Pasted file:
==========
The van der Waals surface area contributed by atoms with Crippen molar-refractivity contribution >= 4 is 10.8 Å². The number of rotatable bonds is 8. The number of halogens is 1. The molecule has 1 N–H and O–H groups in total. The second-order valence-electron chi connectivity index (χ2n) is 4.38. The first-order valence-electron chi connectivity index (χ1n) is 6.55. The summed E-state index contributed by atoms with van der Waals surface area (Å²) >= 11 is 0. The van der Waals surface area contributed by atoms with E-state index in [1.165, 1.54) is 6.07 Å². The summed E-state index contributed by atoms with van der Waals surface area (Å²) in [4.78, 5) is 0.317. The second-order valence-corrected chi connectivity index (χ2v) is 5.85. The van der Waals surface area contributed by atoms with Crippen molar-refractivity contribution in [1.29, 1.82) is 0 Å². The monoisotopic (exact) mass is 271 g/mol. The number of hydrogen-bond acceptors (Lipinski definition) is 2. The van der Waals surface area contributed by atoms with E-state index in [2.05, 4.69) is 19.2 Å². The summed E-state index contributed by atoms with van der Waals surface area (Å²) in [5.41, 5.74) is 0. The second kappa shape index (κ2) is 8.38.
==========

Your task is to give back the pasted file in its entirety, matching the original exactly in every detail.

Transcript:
The van der Waals surface area contributed by atoms with Crippen molar-refractivity contribution >= 4 is 10.8 Å². The number of rotatable bonds is 8. The number of halogens is 1. The molecule has 1 N–H and O–H groups in total. The second-order valence-electron chi connectivity index (χ2n) is 4.38. The first-order valence-electron chi connectivity index (χ1n) is 6.55. The summed E-state index contributed by atoms with van der Waals surface area (Å²) >= 11 is 0. The van der Waals surface area contributed by atoms with E-state index in [1.165, 1.54) is 6.07 Å². The summed E-state index contributed by atoms with van der Waals surface area (Å²) in [4.78, 5) is 0.317. The second-order valence-corrected chi connectivity index (χ2v) is 5.85. The van der Waals surface area contributed by atoms with Crippen molar-refractivity contribution in [1.29, 1.82) is 0 Å². The monoisotopic (exact) mass is 271 g/mol. The number of hydrogen-bond acceptors (Lipinski definition) is 2. The van der Waals surface area contributed by atoms with E-state index in [2.05, 4.69) is 19.2 Å². The summed E-state index contributed by atoms with van der Waals surface area (Å²) in [5.41, 5.74) is 0. The second kappa shape index (κ2) is 8.38.